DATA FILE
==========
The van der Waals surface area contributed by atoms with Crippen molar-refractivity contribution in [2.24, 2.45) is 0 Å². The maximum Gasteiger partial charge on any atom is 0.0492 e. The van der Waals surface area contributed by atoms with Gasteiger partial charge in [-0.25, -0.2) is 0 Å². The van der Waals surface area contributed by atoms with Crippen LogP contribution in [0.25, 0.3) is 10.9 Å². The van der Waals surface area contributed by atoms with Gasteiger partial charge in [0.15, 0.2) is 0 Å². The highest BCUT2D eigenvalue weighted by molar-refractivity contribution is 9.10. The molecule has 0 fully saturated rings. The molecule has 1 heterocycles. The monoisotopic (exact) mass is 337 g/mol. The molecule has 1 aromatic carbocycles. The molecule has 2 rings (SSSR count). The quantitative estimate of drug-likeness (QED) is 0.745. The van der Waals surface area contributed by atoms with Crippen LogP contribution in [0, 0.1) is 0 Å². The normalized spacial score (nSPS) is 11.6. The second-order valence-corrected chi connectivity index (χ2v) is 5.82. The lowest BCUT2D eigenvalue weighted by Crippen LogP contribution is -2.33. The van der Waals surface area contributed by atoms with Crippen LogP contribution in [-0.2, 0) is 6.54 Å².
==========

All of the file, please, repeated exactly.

The van der Waals surface area contributed by atoms with Crippen molar-refractivity contribution in [2.24, 2.45) is 0 Å². The maximum Gasteiger partial charge on any atom is 0.0492 e. The van der Waals surface area contributed by atoms with Gasteiger partial charge in [-0.25, -0.2) is 0 Å². The van der Waals surface area contributed by atoms with Crippen LogP contribution in [0.25, 0.3) is 10.9 Å². The van der Waals surface area contributed by atoms with Gasteiger partial charge in [0.15, 0.2) is 0 Å². The highest BCUT2D eigenvalue weighted by molar-refractivity contribution is 9.10. The molecule has 0 fully saturated rings. The molecule has 1 heterocycles. The monoisotopic (exact) mass is 337 g/mol. The molecule has 1 aromatic carbocycles. The molecule has 2 rings (SSSR count). The quantitative estimate of drug-likeness (QED) is 0.745. The van der Waals surface area contributed by atoms with Crippen LogP contribution in [0, 0.1) is 0 Å². The normalized spacial score (nSPS) is 11.6. The second-order valence-corrected chi connectivity index (χ2v) is 5.82. The lowest BCUT2D eigenvalue weighted by Crippen LogP contribution is -2.33. The van der Waals surface area contributed by atoms with Crippen LogP contribution in [-0.2, 0) is 6.54 Å².